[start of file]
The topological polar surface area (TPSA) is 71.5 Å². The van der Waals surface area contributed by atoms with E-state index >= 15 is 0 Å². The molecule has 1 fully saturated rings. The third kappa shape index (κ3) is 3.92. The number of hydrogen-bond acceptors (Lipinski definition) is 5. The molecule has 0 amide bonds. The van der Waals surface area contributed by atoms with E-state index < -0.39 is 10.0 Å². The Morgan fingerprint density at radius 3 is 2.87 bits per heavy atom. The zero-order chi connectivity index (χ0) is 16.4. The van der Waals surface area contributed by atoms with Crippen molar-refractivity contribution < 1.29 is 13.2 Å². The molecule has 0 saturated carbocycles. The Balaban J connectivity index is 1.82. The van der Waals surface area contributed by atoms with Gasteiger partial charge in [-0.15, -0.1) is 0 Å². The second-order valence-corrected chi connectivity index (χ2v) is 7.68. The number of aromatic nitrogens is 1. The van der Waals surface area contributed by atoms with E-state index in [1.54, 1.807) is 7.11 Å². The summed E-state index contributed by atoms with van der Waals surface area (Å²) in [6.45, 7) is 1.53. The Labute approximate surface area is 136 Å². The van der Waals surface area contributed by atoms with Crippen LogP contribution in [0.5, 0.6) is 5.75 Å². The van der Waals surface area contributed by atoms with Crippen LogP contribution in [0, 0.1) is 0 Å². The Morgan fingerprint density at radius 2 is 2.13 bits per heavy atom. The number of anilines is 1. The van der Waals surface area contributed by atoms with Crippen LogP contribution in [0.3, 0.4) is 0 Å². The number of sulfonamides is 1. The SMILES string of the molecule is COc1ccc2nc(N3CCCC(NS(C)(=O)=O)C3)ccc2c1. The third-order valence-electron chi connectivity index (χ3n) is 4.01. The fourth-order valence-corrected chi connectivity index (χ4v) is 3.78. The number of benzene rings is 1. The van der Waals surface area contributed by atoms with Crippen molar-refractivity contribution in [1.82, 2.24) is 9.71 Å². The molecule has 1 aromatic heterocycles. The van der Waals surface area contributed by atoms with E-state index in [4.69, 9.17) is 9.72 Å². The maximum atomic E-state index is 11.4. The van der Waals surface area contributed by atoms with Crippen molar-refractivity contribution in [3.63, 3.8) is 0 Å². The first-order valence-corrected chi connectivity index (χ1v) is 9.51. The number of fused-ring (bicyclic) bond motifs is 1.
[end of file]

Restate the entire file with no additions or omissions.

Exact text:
The topological polar surface area (TPSA) is 71.5 Å². The van der Waals surface area contributed by atoms with E-state index >= 15 is 0 Å². The molecule has 1 fully saturated rings. The third kappa shape index (κ3) is 3.92. The number of hydrogen-bond acceptors (Lipinski definition) is 5. The molecule has 0 amide bonds. The van der Waals surface area contributed by atoms with E-state index < -0.39 is 10.0 Å². The Morgan fingerprint density at radius 3 is 2.87 bits per heavy atom. The zero-order chi connectivity index (χ0) is 16.4. The van der Waals surface area contributed by atoms with Crippen molar-refractivity contribution < 1.29 is 13.2 Å². The molecule has 0 saturated carbocycles. The Balaban J connectivity index is 1.82. The van der Waals surface area contributed by atoms with Gasteiger partial charge in [-0.15, -0.1) is 0 Å². The second-order valence-corrected chi connectivity index (χ2v) is 7.68. The number of aromatic nitrogens is 1. The van der Waals surface area contributed by atoms with E-state index in [1.54, 1.807) is 7.11 Å². The summed E-state index contributed by atoms with van der Waals surface area (Å²) in [6.45, 7) is 1.53. The Labute approximate surface area is 136 Å². The van der Waals surface area contributed by atoms with Crippen LogP contribution in [0.5, 0.6) is 5.75 Å². The van der Waals surface area contributed by atoms with Crippen LogP contribution in [0, 0.1) is 0 Å². The Morgan fingerprint density at radius 2 is 2.13 bits per heavy atom. The number of anilines is 1. The van der Waals surface area contributed by atoms with Crippen LogP contribution in [0.3, 0.4) is 0 Å². The number of sulfonamides is 1. The SMILES string of the molecule is COc1ccc2nc(N3CCCC(NS(C)(=O)=O)C3)ccc2c1. The third-order valence-electron chi connectivity index (χ3n) is 4.01. The fourth-order valence-corrected chi connectivity index (χ4v) is 3.78. The number of benzene rings is 1. The van der Waals surface area contributed by atoms with Crippen molar-refractivity contribution in [1.82, 2.24) is 9.71 Å². The molecule has 1 aromatic heterocycles. The van der Waals surface area contributed by atoms with E-state index in [4.69, 9.17) is 9.72 Å². The maximum atomic E-state index is 11.4. The van der Waals surface area contributed by atoms with Crippen molar-refractivity contribution in [3.63, 3.8) is 0 Å². The first-order valence-corrected chi connectivity index (χ1v) is 9.51. The number of fused-ring (bicyclic) bond motifs is 1.